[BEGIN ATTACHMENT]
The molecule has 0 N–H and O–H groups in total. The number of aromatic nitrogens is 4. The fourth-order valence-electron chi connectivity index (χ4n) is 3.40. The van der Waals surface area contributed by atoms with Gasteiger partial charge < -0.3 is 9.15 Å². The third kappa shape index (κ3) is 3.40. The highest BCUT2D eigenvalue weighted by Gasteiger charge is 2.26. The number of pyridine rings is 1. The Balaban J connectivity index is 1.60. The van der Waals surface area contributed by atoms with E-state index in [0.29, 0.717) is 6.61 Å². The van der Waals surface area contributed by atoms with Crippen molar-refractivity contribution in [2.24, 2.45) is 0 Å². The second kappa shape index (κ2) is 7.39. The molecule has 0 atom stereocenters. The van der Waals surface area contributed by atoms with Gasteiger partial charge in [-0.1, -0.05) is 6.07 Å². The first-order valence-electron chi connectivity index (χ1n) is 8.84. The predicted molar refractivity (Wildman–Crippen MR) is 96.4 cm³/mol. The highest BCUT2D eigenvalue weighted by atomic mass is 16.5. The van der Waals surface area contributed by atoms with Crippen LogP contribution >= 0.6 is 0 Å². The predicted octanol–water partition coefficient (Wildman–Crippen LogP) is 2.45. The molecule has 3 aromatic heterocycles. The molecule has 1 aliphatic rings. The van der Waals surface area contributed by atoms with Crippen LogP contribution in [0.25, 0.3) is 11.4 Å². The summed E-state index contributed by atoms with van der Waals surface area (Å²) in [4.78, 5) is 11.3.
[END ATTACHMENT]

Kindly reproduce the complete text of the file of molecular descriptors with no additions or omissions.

The molecule has 0 N–H and O–H groups in total. The number of aromatic nitrogens is 4. The fourth-order valence-electron chi connectivity index (χ4n) is 3.40. The van der Waals surface area contributed by atoms with Gasteiger partial charge < -0.3 is 9.15 Å². The third kappa shape index (κ3) is 3.40. The highest BCUT2D eigenvalue weighted by Gasteiger charge is 2.26. The number of pyridine rings is 1. The Balaban J connectivity index is 1.60. The van der Waals surface area contributed by atoms with E-state index in [0.29, 0.717) is 6.61 Å². The van der Waals surface area contributed by atoms with Crippen molar-refractivity contribution in [2.24, 2.45) is 0 Å². The second kappa shape index (κ2) is 7.39. The molecule has 0 atom stereocenters. The van der Waals surface area contributed by atoms with Gasteiger partial charge in [-0.1, -0.05) is 6.07 Å². The first-order valence-electron chi connectivity index (χ1n) is 8.84. The predicted molar refractivity (Wildman–Crippen MR) is 96.4 cm³/mol. The highest BCUT2D eigenvalue weighted by atomic mass is 16.5. The van der Waals surface area contributed by atoms with Crippen LogP contribution >= 0.6 is 0 Å². The predicted octanol–water partition coefficient (Wildman–Crippen LogP) is 2.45. The molecule has 3 aromatic heterocycles. The molecule has 1 aliphatic rings. The van der Waals surface area contributed by atoms with Crippen LogP contribution in [0.25, 0.3) is 11.4 Å². The summed E-state index contributed by atoms with van der Waals surface area (Å²) in [4.78, 5) is 11.3.